I heard once that there are three types of companies: rule makers, rule followers, and rule breakers. It’s easy for rule makers and rule followers to get complacent, particularly in industries that have been around for a while.
As marketers, we often focus so closely on our direct competition, we can miss the big picture. I had a manager once who described looking at market share graph lines week after week as watching “worm races”. One week, our brand was up. The next week, our direct competitor was up. By obsessing over the worm races, he told us, we would miss what was really important to the consumer. We would move in lock step with our competitors and miss larger market shifts. We would get stuck in the status quo.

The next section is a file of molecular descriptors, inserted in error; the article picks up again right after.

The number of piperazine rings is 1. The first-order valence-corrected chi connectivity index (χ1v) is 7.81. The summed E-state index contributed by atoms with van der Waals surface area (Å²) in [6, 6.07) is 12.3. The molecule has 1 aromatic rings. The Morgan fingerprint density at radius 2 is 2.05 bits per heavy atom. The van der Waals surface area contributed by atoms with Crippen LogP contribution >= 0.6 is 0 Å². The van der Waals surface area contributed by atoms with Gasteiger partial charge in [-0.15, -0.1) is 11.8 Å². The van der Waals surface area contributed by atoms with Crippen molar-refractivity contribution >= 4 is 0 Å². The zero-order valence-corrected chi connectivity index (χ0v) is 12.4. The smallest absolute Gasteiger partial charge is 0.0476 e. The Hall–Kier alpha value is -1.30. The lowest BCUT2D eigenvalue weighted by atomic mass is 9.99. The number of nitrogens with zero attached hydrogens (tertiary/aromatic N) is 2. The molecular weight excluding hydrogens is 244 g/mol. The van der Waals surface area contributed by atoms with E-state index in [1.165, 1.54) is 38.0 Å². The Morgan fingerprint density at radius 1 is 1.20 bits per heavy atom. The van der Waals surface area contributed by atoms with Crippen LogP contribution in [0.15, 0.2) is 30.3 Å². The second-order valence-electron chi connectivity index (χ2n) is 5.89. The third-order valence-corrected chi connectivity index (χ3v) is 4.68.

The status quo creates real opportunities for rule breakers and brand challengers. I learned from my time at the method brand that mature categories start to accept rules of the category as infallible that may not be true (like the “rule” that packaging design doesn’t matter in home cleaning products). It’s up to the challenger to break those rules.
This is what Chobani did in yogurt, coming from nowhere in 2005 to hit $1billion in sales last year. Their founder Hamdi Ulukaya described their founding approach, saying “We came from the angle that this is a boring category that we will change”.
In most markets today, the pace of change is so fast that we all have to think like brand challengers even when we’re the brand leader. We all have to question, and be wiling to break, the rules. If you want to remain number one, you have to think like number two.
(Marketoonist Monday: I’m giving away one signed print of this week’s cartoon. Just share an insightful comment to this week’s post by 5:00 PST on Monday. I’ll pick one comment. Thanks!)